Setup Disaster Recovery for OCI MySQL Database Service

When you create a MySQL Database Service instance in OCI, you have the choice between 3 types:

If you have minutes as RTO (Recovery Time Objective) in case of a failure, you must choose a High Availability instance that will deploy a Group Replication Cluster over 3 Availability Domains or 3 Fault Domains. See Business Continuity in OCI Documentation.

These are the two options:

Natural disasters happen – fires, floods, hurricanes, typhoon, earthquakes, lightning, explosion, volcanos, prolonged shortage of energy supplies or even acts of governments happen which could impede things. Having a DR copy of the data can be important.

And, of course you will need to consider legal aspects as well. Case in point , compliance to GDPR would apply where you define your main data center for your data but also your DR data center as well. My example does DR without consideration of data compliance limitations. Given large number of choices you can select from a solution should exist that satisfies DR and compliance. See –

The deployed DR instance can also be used for some read/only traffic. This can be useful for analytics or to have a read/only report server in different regions too.


Let’s see how we can deploy such architecture:

I won’t cover the creation of the MySQL HA instance as it’s straightforward and it has been already covered.

But please pay attention that by default the binary logs are kept only one hour on a MDS instance:

 SQL > select @@binlog_expire_logs_seconds;
| @@binlog_expire_logs_seconds |
|                         3600 |

In case you know that this time will be too short, before provisioning your HA instance, you can create a custom configuration where the value of binlog_expire_logs_seconds is higher. But this will also consume more disk space on your instances.

Back to the architecture, we have a different VCN in each region.

To create the new standalone instance that will be used as DR (in Frankfurt), we need:

  • verify that we have a DRG (Dynamic Routing Gateway) to peer the different regions
  • create a dedicated user for replication on the current HA instance
  • dump the data to Object Storage using MySQL Shell
  • create the new instance in another region using the Object Storage Bucket as initial data
  • create the replication channel

Peering the Regions

Peering different region is not trivial but it’s maybe the most complicate part of this architecture as it required some extra knowledge that is not focused on MySQL only.

The best is to follow the manual about Peering VCNs in different regions through a DRG.

I will try to summarize it here too.

We start by creating a Dynamic Routing Gatway on both region (Ashburn and Frankfurt):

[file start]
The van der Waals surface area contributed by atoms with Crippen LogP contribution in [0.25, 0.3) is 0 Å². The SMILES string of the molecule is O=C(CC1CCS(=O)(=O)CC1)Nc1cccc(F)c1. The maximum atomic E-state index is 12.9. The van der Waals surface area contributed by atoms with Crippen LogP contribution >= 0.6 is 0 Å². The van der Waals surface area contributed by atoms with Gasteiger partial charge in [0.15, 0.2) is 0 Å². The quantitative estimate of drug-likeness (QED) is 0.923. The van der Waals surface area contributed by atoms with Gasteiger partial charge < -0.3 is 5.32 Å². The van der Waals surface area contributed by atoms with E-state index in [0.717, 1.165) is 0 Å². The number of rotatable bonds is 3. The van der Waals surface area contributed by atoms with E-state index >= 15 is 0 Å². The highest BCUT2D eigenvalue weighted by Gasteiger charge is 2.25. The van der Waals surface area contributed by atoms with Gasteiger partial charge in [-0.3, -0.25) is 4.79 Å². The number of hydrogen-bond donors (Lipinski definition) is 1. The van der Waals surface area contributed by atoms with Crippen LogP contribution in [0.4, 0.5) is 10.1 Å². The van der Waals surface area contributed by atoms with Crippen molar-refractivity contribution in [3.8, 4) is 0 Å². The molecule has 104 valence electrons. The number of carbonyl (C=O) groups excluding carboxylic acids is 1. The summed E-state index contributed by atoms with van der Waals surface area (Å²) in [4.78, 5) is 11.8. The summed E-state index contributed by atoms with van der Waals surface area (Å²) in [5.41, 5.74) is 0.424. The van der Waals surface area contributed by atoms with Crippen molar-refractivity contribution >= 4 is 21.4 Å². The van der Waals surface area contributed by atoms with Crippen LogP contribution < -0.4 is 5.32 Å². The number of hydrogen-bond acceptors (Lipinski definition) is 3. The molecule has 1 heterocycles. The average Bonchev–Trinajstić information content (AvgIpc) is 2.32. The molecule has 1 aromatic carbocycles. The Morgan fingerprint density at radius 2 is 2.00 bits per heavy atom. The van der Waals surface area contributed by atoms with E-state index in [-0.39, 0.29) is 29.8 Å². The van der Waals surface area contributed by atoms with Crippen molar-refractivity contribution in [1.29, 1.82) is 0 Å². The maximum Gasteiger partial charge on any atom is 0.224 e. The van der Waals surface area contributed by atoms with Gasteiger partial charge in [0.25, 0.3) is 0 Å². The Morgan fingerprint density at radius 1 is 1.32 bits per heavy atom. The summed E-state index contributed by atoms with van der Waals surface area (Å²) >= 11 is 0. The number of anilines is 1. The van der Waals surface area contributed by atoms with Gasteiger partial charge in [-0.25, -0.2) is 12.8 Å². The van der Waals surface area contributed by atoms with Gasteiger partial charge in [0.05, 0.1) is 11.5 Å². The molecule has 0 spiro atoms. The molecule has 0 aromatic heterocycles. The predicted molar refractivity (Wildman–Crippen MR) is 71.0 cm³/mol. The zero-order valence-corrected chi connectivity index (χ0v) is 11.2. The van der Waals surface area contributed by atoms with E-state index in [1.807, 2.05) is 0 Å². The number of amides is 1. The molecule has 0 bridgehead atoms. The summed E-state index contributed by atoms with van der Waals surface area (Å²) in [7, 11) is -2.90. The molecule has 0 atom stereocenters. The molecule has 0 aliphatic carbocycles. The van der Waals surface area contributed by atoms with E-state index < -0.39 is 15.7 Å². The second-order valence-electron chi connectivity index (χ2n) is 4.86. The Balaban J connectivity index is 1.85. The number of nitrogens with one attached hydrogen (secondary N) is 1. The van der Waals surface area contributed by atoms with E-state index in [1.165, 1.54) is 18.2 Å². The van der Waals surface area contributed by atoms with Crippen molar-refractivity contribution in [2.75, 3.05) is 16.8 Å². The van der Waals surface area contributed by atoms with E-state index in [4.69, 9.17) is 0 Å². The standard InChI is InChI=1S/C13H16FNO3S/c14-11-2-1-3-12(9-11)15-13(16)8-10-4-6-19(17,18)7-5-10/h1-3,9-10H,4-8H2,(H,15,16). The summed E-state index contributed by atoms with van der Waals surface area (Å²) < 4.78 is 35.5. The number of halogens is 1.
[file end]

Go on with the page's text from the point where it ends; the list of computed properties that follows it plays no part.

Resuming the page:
We create them, I called them DGR_gerrmany and DGR_usa. This is how they are represented:

When both DGRs are created, I first attach them to their VCN:

And I do the same for the VCN ins USA.

Now we can go back in the DRG page and create the Remote Peering Connection (RPC):

Then we decide which side will initiate the connection. I decided to establish it from USA, so I need the RPC_to_usa OCID:

And on the other side we use it to establish the connection:

After a little while, the RPC will become Peered:

Finally, we need to create the entry in the Route Tables for both VCNs. We need to add the rule to join the other network in the default and private-subnet routing table like this:

And we need to use the other range in Germany to route to USA ( Don’t forget to add those rules in the private subnet routing table too:

This part is now finished, we can go back to MySQL…

Dedicated Replication User

On the MySQL HA instance, we create the user we will use for the replication channel:

SQL> CREATE USER 'repl_frankfurt'@'10.1.1.%' 
     IDENTIFIED BY 'C0mpl1c4t3d!Passw0rd' REQUIRE SSL;
SQL> GRANT REPLICATION SLAVE ON *.* TO 'repl_frankfurt'@'10.1.1.%';

If we plan to have multiple DR sites, I recommend to use a dedicated user per replica. Pay attention to the host part that needs to match the Private Subnet range of the other region.

Dumping the Data

Now we need to dump the data directly into a Object Storage Bucket.

We first create a bucket on OCI’s Dashboard in the destination/target region. In this case Frankfurt:

On the compute instance where we have installed MySQL Shell, we also need an oci config file. We can create it from OCI Dashboard for our user (Identity -> User -> User Details):

We need to download the keys if we choose to generate them and copy the content of the config in ~/.oci/config. We need to set the private key’s location and filename: